China’s Economic Fundamentals Exposed


Thong Vo – Unsplash

With 8.5% of the Shanghai Composite wiped off on Black Monday, the risky world of speculative capitalism is under the microscope. As Steve Keen reminds us, Chinese private debt was very low post 2008, but debt to GDP has since grown by 80%. A hefty 35% jump in private debt to GDP occurred in 2010, outgunning the worst of the Japanese excesses (25%) and made the USA look responsible with its’ mere 15% growth.

The next question obviously is – what was the money was borrowed for? The rise of Chinese land and house prices has been well documented. In June 2014 I warned of looming troubles with reports of land turnover falling 45% year on year in China Watch – land turnover ‘plunge’ a predictor of recessionary forces.

A paucity of Chinese data makes it difficult to track further land sales data. But every now and then we get hints, such as Shanghai land sale volumes plunged 103.7% in the year to April 2015.

Whilst this is far from a thorough investigation of the role high land prices play, we do remind you of Gavin Putland’s in depth post GFC analysis of 36 nations in the From the Subprime to the Terrigenous report. Putland demonstrated how land sales turnover acts as a pre-cursor to economic recession.

Let’s step through the cycle:

  • Land prices reach a new high beyond what wage earners can realistically afford.
  • Experienced investors realise the economic fundamentals no longer relate to reality, reducing demand.
  • Land banking developers try to manipulate the market, reducing supply in order to choke prices. That plays out over 3 – 4 quarters.
  • Banks get concerned, warning developers not to drop prices or margin calls will occur.
  • Developers offer free cars, furniture or carpet to entice purchases in order to maintain the inflated land price, playing out over a number of months.
  • Land bankers have no option but to reduce land prices on the back of low land sales turnover.
  • Banks make margin calls, calling in the difference between loans given and the value of land holdings at current market prices.
  • Developer bankruptcys build.
  • The wider economy starts to weigh down under the pressure high rents and mortgage payments place on  consumer spending.

And so the script goes. We are currently seeing the Chinese sharemarket take its part by shining a light on the fundamentals. Bloomberg reports:

Stocks on mainland (Chinese) bourses trade at a median 61 times reported earnings, according to data compiled by Bloomberg. That’s the most among the 10 largest markets and more than three times the 19 multiple for the Standard & Poor’s 500 Index.

The concern for economic reformers is that much of the boom-bust mentality is built into the Chinese economic system. Local councils facing urban growth pressures rely on one-off land sales to fund services. This has on occasion led to violence between farmers and government, with calls of land grabs by corrupt officials often the criticism by farming communities. The Cheong Kong Graduate School of Business points to how local government relies on up to 35% of all revenue from one-off land sales. They go on to say:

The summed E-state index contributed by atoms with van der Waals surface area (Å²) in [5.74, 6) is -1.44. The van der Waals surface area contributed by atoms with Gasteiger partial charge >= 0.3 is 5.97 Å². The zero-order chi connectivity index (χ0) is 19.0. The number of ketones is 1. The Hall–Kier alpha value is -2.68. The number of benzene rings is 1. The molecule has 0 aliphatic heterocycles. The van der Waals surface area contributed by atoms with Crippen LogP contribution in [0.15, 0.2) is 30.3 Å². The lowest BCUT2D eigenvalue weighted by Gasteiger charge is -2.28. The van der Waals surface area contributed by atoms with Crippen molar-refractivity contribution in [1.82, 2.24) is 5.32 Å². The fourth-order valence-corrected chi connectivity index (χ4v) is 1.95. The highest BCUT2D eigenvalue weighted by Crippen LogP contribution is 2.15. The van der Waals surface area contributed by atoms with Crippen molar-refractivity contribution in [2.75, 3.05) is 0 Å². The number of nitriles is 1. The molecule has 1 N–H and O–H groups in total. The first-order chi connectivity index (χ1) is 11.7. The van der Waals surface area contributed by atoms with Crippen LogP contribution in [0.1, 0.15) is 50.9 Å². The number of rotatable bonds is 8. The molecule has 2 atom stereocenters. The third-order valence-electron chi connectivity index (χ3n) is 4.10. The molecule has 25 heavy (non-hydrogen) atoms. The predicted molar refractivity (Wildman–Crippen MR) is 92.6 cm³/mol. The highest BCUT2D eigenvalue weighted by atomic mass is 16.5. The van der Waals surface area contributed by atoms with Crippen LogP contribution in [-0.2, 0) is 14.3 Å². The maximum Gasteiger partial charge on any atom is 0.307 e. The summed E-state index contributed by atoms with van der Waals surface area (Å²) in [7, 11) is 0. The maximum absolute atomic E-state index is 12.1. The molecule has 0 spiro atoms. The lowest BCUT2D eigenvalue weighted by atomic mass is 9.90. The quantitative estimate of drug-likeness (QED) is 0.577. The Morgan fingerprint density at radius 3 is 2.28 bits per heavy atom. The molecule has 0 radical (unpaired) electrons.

But selling land is barely a sustainable source of income, as Beijing has set up a mandate to maintain at least 297 million acres of farmland to feed the world’s largest population; and with 334 million acres of farmland available today, there are limits to how much more can be sold.

Those limits equate to just 11.1% of agricultural land remaining for sale, adding a peculiar complexity to inter-generational inequity. Local authorities urgently need to transition to a yearly land value tax that will encourage more efficient land use and a regular income stream for councils. This will require a considerable cleaning up of Chinese land titles records and a further commitment to biennial land valuations at the least. Some fear the Chinese and their 53 million plus vacant homes may lead to what happened here in Melbourne in the 1890 – 1910 period, where barely a new house was built after the stratospheric 1880s housing bubble led to a chronic oversupply. That would spell doom for the Australian mining industry and with that the wider economy. Unemployment pressures are mounting as car manufacturers close in the next 24 months, infrastructure projects continue at record lows and a lack of economic vision persists from the Federal government.

However, the call for meaningful tax reform continues to grow. Read this canny piece in the New Philosophers Magazine on the history of our favourite boardgame – Monopoly.

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